NileStar Oriental

NileStar Oriental

NileStar Oriental is a dance school and performance troupe inspired by the dances of Egypt and beyond. Our shows are always a fun, vibrant and uplifting experience for audiences.

Artistic Director Fifi Renoux is an accomplished soloist who is much sought after around Sydney and has been teaching Oriental dance (or bellydance) since 2005.

Taking an Oriental dance class is a great way to get fit, have fun and meet likeminded people. Classes focus on movement technique and musicality in the context of the cultures behind this dance.

About Oriental dance

About Oriental dance

Situated in Sydney’s Lower North Shore, NileStar Oriental specialises in Egyptian dance. In Egyptian Arabic the word for dance is Raqs, so the name for what we do is Raqs Sharqi ‘Dance for the Stage’ or Oriental dance. In our intermediate level class, we also explore other Egyptian dances that could be grouped under Raqs Shaabi ‘Dance of the people’.

By most accounts, Egyptian dance was first seen in the West at Chicago’s world fair in 1893. People had never seen dances where the pelvis and hips were used so ‘the belly dance’ was coined.

Nowadays the term ‘bellydance’ is widely used to refer to dances of (or inspired by) the Middle East whether theatrical or folkloric, or fusion. It is used to refer to dances from Egypt, Lebanon, Turkey and the Gulf – a wide range of dance styles from a wide range of cultures. While in common use even among professionals and practitioners, ‘belly dance’ is not, strictly speaking, the most accurate way to refer to dances of the Middle East.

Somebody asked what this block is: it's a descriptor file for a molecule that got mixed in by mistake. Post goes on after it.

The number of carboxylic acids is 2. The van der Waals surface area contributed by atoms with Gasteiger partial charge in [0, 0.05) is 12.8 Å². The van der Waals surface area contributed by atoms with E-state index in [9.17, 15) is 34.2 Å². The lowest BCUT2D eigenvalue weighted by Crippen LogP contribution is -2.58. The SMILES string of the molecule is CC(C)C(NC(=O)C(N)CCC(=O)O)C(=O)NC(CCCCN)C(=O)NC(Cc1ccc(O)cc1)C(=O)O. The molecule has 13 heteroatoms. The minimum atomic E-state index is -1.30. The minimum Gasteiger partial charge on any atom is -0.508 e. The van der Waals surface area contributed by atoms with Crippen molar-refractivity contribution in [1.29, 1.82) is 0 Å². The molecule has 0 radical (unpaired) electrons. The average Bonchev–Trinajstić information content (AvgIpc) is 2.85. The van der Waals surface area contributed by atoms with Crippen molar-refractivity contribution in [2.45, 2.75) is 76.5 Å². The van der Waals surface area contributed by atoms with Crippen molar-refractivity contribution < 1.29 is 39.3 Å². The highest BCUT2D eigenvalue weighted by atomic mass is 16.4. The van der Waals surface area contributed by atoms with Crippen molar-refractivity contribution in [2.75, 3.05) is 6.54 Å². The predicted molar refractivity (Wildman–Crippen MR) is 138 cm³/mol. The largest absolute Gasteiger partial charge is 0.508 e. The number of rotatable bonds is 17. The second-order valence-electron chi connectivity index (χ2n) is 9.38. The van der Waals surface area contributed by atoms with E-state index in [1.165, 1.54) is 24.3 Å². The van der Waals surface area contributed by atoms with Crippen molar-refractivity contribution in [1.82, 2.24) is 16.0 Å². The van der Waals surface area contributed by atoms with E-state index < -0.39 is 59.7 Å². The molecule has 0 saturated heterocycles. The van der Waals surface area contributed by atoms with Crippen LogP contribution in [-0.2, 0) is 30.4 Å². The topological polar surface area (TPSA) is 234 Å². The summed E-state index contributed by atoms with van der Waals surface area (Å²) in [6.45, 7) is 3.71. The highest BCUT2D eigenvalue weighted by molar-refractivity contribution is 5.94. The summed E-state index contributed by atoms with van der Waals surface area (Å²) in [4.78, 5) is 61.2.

About Fifi

About Fifi

Originally from New Zealand, Fifi (Fiona) fell in love with Middle Eastern dance in 1999 while travelling in Turkey, Syria, Jordan, Lebanon and Egypt. The experience of such rich cultures with deep histories made an everlasting impact. But it was a small town called Cerincie in Turkey that was to bring the dance decisively into her life.

Hearing the sound of music while walking through the village she was drawn into a tavern where the local men were playing drums while women danced. Asking if she could join them, Fifi was welcomed and given a scarf to tie around her hips. The spontaneity of the drumming, goodwill and festivity that surrounded that evening left a lasting impression.

Moving to Sydney in 2001, Fifi began to study Middle Eastern dance with master teacher, Terezka Drnzik who has remained a mentor. By 2003 Fifi was a regular fixture dancing at Turkish and Lebanese restaurants. In 2005 she began teaching at Terezka’s Studio Danse Orientale.


On the move again, Fifi spent much of 2007 in London, where she studied with Asmahan at Pineapple Studios. In that time she performed at Planet Egypt and travelled to Egypt several times, taking private lessons with Farida Fahmy, Mohamed Kazafi and Liza Laziza.

Since her return to Sydney, Fifi has become involved in numerous performances and choreographic projects including a collaboration with Terezka Drnzik supporting Egypt’s own Dina in 2010, and performing at Amr Diab’s Sydney concert in 2013.